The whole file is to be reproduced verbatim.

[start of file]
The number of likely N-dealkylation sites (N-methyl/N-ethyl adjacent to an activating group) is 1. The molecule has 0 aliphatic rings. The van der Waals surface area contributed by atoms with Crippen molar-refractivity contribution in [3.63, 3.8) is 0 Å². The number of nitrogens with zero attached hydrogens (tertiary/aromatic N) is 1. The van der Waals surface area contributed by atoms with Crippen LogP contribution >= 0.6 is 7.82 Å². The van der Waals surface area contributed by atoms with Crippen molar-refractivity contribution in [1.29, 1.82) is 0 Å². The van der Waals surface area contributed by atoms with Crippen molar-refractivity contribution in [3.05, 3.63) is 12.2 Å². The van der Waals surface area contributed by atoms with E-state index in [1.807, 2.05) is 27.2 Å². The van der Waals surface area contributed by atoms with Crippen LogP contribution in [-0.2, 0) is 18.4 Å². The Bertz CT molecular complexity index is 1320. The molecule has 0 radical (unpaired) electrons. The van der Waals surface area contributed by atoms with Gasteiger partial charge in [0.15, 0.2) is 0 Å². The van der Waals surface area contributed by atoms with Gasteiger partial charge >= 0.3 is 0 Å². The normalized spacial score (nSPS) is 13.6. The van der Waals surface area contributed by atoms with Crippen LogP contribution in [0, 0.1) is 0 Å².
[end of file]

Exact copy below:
The number of likely N-dealkylation sites (N-methyl/N-ethyl adjacent to an activating group) is 1. The molecule has 0 aliphatic rings. The van der Waals surface area contributed by atoms with Crippen molar-refractivity contribution in [3.63, 3.8) is 0 Å². The number of nitrogens with zero attached hydrogens (tertiary/aromatic N) is 1. The van der Waals surface area contributed by atoms with Crippen LogP contribution >= 0.6 is 7.82 Å². The van der Waals surface area contributed by atoms with Crippen molar-refractivity contribution in [1.29, 1.82) is 0 Å². The van der Waals surface area contributed by atoms with Crippen molar-refractivity contribution in [3.05, 3.63) is 12.2 Å². The van der Waals surface area contributed by atoms with E-state index in [1.807, 2.05) is 27.2 Å². The van der Waals surface area contributed by atoms with Crippen LogP contribution in [-0.2, 0) is 18.4 Å². The Bertz CT molecular complexity index is 1320. The molecule has 0 radical (unpaired) electrons. The van der Waals surface area contributed by atoms with Gasteiger partial charge in [0.15, 0.2) is 0 Å². The van der Waals surface area contributed by atoms with Gasteiger partial charge >= 0.3 is 0 Å². The normalized spacial score (nSPS) is 13.6. The van der Waals surface area contributed by atoms with Crippen LogP contribution in [0, 0.1) is 0 Å².